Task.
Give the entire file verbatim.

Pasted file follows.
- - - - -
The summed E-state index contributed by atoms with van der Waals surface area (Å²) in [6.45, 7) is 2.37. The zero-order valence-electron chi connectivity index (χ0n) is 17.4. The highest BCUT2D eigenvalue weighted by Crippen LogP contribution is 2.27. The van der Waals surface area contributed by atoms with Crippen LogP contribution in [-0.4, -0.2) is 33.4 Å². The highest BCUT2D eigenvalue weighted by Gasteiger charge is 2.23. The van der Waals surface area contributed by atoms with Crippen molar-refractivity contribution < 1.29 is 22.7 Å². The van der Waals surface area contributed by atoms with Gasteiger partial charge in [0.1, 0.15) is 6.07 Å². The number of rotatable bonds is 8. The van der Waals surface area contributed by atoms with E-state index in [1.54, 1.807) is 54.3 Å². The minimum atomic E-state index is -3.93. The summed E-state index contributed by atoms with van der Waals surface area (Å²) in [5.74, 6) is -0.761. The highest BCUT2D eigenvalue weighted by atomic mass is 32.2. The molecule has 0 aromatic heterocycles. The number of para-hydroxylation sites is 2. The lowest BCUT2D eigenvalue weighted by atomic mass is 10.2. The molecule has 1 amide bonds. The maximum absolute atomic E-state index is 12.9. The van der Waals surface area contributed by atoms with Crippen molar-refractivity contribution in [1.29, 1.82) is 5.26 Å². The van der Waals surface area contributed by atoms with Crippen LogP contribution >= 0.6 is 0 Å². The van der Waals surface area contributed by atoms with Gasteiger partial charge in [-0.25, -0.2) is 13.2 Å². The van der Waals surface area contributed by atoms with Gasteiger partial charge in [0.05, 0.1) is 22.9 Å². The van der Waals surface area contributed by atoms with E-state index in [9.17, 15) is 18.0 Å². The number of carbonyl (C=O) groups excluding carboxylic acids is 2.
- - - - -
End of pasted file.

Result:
The summed E-state index contributed by atoms with van der Waals surface area (Å²) in [6.45, 7) is 2.37. The zero-order valence-electron chi connectivity index (χ0n) is 17.4. The highest BCUT2D eigenvalue weighted by Crippen LogP contribution is 2.27. The van der Waals surface area contributed by atoms with Crippen LogP contribution in [-0.4, -0.2) is 33.4 Å². The highest BCUT2D eigenvalue weighted by Gasteiger charge is 2.23. The van der Waals surface area contributed by atoms with Crippen molar-refractivity contribution < 1.29 is 22.7 Å². The van der Waals surface area contributed by atoms with Gasteiger partial charge in [0.1, 0.15) is 6.07 Å². The number of rotatable bonds is 8. The van der Waals surface area contributed by atoms with E-state index in [1.54, 1.807) is 54.3 Å². The minimum atomic E-state index is -3.93. The summed E-state index contributed by atoms with van der Waals surface area (Å²) in [5.74, 6) is -0.761. The highest BCUT2D eigenvalue weighted by atomic mass is 32.2. The molecule has 0 aromatic heterocycles. The number of para-hydroxylation sites is 2. The lowest BCUT2D eigenvalue weighted by atomic mass is 10.2. The molecule has 1 amide bonds. The maximum absolute atomic E-state index is 12.9. The van der Waals surface area contributed by atoms with Crippen molar-refractivity contribution in [1.29, 1.82) is 5.26 Å². The van der Waals surface area contributed by atoms with Crippen LogP contribution >= 0.6 is 0 Å². The van der Waals surface area contributed by atoms with Gasteiger partial charge in [-0.25, -0.2) is 13.2 Å². The van der Waals surface area contributed by atoms with Gasteiger partial charge in [0.05, 0.1) is 22.9 Å². The van der Waals surface area contributed by atoms with E-state index in [9.17, 15) is 18.0 Å². The number of carbonyl (C=O) groups excluding carboxylic acids is 2.